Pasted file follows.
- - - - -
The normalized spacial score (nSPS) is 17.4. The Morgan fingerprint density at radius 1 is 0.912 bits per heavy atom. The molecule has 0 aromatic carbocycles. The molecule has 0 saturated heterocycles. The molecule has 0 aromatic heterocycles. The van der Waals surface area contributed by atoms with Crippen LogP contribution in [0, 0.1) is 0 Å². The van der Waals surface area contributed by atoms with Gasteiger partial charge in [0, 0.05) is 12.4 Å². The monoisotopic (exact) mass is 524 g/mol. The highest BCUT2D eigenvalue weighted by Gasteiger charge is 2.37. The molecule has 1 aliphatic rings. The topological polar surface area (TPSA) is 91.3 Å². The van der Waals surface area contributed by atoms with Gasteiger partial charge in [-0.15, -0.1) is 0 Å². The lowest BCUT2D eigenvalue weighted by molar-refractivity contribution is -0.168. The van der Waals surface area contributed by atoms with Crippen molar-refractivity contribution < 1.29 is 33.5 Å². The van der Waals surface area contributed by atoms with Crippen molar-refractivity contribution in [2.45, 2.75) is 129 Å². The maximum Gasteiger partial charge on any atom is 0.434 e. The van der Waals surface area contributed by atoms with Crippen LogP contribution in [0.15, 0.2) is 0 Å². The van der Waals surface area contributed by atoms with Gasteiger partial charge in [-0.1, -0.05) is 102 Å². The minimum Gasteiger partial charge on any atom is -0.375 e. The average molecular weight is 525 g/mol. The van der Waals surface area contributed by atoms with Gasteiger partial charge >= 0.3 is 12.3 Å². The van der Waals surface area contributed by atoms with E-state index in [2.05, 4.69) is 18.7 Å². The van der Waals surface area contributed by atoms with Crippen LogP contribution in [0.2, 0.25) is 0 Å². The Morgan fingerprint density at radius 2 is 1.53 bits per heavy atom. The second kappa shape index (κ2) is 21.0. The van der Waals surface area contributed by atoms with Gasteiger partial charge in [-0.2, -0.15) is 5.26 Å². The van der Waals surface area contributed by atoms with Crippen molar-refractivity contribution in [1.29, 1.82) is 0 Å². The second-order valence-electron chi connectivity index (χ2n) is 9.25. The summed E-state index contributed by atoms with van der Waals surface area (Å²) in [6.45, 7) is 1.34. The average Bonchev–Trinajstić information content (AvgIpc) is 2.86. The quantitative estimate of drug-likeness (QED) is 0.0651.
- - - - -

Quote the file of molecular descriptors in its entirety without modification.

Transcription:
The normalized spacial score (nSPS) is 17.4. The Morgan fingerprint density at radius 1 is 0.912 bits per heavy atom. The molecule has 0 aromatic carbocycles. The molecule has 0 saturated heterocycles. The molecule has 0 aromatic heterocycles. The van der Waals surface area contributed by atoms with Crippen LogP contribution in [0, 0.1) is 0 Å². The van der Waals surface area contributed by atoms with Gasteiger partial charge in [0, 0.05) is 12.4 Å². The monoisotopic (exact) mass is 524 g/mol. The highest BCUT2D eigenvalue weighted by Gasteiger charge is 2.37. The molecule has 1 aliphatic rings. The topological polar surface area (TPSA) is 91.3 Å². The van der Waals surface area contributed by atoms with Gasteiger partial charge in [-0.15, -0.1) is 0 Å². The lowest BCUT2D eigenvalue weighted by molar-refractivity contribution is -0.168. The van der Waals surface area contributed by atoms with Crippen molar-refractivity contribution < 1.29 is 33.5 Å². The van der Waals surface area contributed by atoms with Crippen molar-refractivity contribution in [2.45, 2.75) is 129 Å². The maximum Gasteiger partial charge on any atom is 0.434 e. The van der Waals surface area contributed by atoms with Crippen LogP contribution in [0.15, 0.2) is 0 Å². The van der Waals surface area contributed by atoms with Gasteiger partial charge in [-0.1, -0.05) is 102 Å². The minimum Gasteiger partial charge on any atom is -0.375 e. The average molecular weight is 525 g/mol. The van der Waals surface area contributed by atoms with Gasteiger partial charge >= 0.3 is 12.3 Å². The van der Waals surface area contributed by atoms with E-state index in [2.05, 4.69) is 18.7 Å². The van der Waals surface area contributed by atoms with Crippen LogP contribution in [0.2, 0.25) is 0 Å². The Morgan fingerprint density at radius 2 is 1.53 bits per heavy atom. The second kappa shape index (κ2) is 21.0. The van der Waals surface area contributed by atoms with Gasteiger partial charge in [-0.2, -0.15) is 5.26 Å². The van der Waals surface area contributed by atoms with Crippen molar-refractivity contribution in [1.29, 1.82) is 0 Å². The second-order valence-electron chi connectivity index (χ2n) is 9.25. The summed E-state index contributed by atoms with van der Waals surface area (Å²) in [6.45, 7) is 1.34. The average Bonchev–Trinajstić information content (AvgIpc) is 2.86. The quantitative estimate of drug-likeness (QED) is 0.0651.